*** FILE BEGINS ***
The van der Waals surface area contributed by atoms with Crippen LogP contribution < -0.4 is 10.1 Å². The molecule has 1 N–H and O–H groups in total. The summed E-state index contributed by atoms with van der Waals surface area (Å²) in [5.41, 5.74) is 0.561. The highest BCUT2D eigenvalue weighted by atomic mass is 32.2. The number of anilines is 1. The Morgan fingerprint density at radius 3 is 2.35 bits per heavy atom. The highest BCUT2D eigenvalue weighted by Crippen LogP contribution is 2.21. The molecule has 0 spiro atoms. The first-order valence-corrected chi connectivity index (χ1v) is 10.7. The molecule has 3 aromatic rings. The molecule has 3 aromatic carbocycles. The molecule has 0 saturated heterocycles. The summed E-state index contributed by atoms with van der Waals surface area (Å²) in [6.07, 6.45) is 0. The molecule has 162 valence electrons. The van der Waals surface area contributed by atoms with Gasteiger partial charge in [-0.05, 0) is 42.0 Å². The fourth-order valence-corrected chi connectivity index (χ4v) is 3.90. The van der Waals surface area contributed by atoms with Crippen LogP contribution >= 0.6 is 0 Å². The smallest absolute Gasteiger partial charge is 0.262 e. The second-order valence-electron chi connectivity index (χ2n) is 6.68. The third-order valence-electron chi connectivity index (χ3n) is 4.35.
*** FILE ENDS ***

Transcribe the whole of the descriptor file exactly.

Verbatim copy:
The van der Waals surface area contributed by atoms with Crippen LogP contribution < -0.4 is 10.1 Å². The molecule has 1 N–H and O–H groups in total. The summed E-state index contributed by atoms with van der Waals surface area (Å²) in [5.41, 5.74) is 0.561. The highest BCUT2D eigenvalue weighted by atomic mass is 32.2. The number of anilines is 1. The Morgan fingerprint density at radius 3 is 2.35 bits per heavy atom. The highest BCUT2D eigenvalue weighted by Crippen LogP contribution is 2.21. The molecule has 0 spiro atoms. The first-order valence-corrected chi connectivity index (χ1v) is 10.7. The molecule has 3 aromatic rings. The molecule has 3 aromatic carbocycles. The molecule has 0 saturated heterocycles. The summed E-state index contributed by atoms with van der Waals surface area (Å²) in [6.07, 6.45) is 0. The molecule has 162 valence electrons. The van der Waals surface area contributed by atoms with Gasteiger partial charge in [-0.05, 0) is 42.0 Å². The fourth-order valence-corrected chi connectivity index (χ4v) is 3.90. The van der Waals surface area contributed by atoms with Crippen LogP contribution >= 0.6 is 0 Å². The smallest absolute Gasteiger partial charge is 0.262 e. The second-order valence-electron chi connectivity index (χ2n) is 6.68. The third-order valence-electron chi connectivity index (χ3n) is 4.35.